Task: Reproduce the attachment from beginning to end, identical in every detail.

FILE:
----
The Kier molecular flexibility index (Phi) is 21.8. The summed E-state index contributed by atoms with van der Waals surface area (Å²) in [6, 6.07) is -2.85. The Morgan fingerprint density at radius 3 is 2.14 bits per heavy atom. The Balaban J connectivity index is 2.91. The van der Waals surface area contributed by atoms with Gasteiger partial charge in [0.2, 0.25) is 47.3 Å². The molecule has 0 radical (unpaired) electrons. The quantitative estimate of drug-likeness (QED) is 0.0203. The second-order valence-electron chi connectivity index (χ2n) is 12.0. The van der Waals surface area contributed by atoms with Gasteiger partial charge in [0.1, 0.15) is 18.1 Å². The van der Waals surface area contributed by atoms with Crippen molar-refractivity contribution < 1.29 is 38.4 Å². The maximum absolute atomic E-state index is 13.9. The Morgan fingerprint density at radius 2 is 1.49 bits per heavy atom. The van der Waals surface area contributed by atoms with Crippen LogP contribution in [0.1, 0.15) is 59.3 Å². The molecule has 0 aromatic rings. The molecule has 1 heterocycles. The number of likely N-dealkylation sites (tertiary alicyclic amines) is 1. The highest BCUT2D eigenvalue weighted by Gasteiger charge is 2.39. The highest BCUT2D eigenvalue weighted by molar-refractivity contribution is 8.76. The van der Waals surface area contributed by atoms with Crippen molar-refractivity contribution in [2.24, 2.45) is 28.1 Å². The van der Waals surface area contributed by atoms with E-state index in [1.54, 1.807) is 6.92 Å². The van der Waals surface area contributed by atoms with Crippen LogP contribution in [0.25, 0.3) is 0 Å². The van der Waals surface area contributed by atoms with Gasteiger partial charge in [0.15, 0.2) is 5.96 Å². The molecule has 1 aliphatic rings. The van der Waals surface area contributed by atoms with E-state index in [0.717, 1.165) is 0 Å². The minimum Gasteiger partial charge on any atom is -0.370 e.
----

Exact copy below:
The Kier molecular flexibility index (Phi) is 21.8. The summed E-state index contributed by atoms with van der Waals surface area (Å²) in [6, 6.07) is -2.85. The Morgan fingerprint density at radius 3 is 2.14 bits per heavy atom. The Balaban J connectivity index is 2.91. The van der Waals surface area contributed by atoms with Gasteiger partial charge in [0.2, 0.25) is 47.3 Å². The molecule has 0 radical (unpaired) electrons. The quantitative estimate of drug-likeness (QED) is 0.0203. The second-order valence-electron chi connectivity index (χ2n) is 12.0. The van der Waals surface area contributed by atoms with Gasteiger partial charge in [0.1, 0.15) is 18.1 Å². The van der Waals surface area contributed by atoms with Crippen molar-refractivity contribution < 1.29 is 38.4 Å². The maximum absolute atomic E-state index is 13.9. The Morgan fingerprint density at radius 2 is 1.49 bits per heavy atom. The van der Waals surface area contributed by atoms with Crippen LogP contribution in [0.1, 0.15) is 59.3 Å². The molecule has 0 aromatic rings. The molecule has 1 heterocycles. The number of likely N-dealkylation sites (tertiary alicyclic amines) is 1. The highest BCUT2D eigenvalue weighted by Gasteiger charge is 2.39. The highest BCUT2D eigenvalue weighted by molar-refractivity contribution is 8.76. The van der Waals surface area contributed by atoms with Crippen molar-refractivity contribution in [2.24, 2.45) is 28.1 Å². The van der Waals surface area contributed by atoms with E-state index in [1.54, 1.807) is 6.92 Å². The van der Waals surface area contributed by atoms with Crippen LogP contribution in [0.25, 0.3) is 0 Å². The van der Waals surface area contributed by atoms with Gasteiger partial charge in [0.15, 0.2) is 5.96 Å². The molecule has 1 aliphatic rings. The van der Waals surface area contributed by atoms with E-state index in [0.717, 1.165) is 0 Å². The minimum Gasteiger partial charge on any atom is -0.370 e.